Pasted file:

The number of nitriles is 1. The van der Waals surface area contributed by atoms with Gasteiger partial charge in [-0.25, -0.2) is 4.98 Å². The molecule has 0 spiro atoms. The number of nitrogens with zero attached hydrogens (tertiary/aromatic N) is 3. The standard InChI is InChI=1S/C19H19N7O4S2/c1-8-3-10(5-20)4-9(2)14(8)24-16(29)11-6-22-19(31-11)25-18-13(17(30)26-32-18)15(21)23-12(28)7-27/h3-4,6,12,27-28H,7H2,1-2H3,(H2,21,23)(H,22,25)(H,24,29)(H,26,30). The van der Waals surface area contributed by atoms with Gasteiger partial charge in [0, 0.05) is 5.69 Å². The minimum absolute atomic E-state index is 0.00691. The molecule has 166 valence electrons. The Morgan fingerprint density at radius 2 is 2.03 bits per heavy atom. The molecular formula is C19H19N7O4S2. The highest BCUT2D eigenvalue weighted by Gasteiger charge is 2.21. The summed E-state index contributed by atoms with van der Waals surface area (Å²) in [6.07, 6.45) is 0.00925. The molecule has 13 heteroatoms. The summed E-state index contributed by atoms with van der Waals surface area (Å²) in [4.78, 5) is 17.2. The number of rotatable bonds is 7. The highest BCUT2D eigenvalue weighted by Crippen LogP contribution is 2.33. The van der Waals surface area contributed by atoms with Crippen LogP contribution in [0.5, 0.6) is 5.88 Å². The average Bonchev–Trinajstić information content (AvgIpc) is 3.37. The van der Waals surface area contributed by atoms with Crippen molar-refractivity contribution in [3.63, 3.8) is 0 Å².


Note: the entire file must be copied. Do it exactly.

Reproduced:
The number of nitriles is 1. The van der Waals surface area contributed by atoms with Gasteiger partial charge in [-0.25, -0.2) is 4.98 Å². The molecule has 0 spiro atoms. The number of nitrogens with zero attached hydrogens (tertiary/aromatic N) is 3. The standard InChI is InChI=1S/C19H19N7O4S2/c1-8-3-10(5-20)4-9(2)14(8)24-16(29)11-6-22-19(31-11)25-18-13(17(30)26-32-18)15(21)23-12(28)7-27/h3-4,6,12,27-28H,7H2,1-2H3,(H2,21,23)(H,22,25)(H,24,29)(H,26,30). The van der Waals surface area contributed by atoms with Gasteiger partial charge in [0, 0.05) is 5.69 Å². The minimum absolute atomic E-state index is 0.00691. The molecule has 166 valence electrons. The Morgan fingerprint density at radius 2 is 2.03 bits per heavy atom. The molecular formula is C19H19N7O4S2. The highest BCUT2D eigenvalue weighted by Gasteiger charge is 2.21. The summed E-state index contributed by atoms with van der Waals surface area (Å²) in [6.07, 6.45) is 0.00925. The molecule has 13 heteroatoms. The summed E-state index contributed by atoms with van der Waals surface area (Å²) in [4.78, 5) is 17.2. The number of rotatable bonds is 7. The highest BCUT2D eigenvalue weighted by Crippen LogP contribution is 2.33. The van der Waals surface area contributed by atoms with Crippen LogP contribution in [0.5, 0.6) is 5.88 Å². The average Bonchev–Trinajstić information content (AvgIpc) is 3.37. The van der Waals surface area contributed by atoms with Crippen molar-refractivity contribution in [3.63, 3.8) is 0 Å².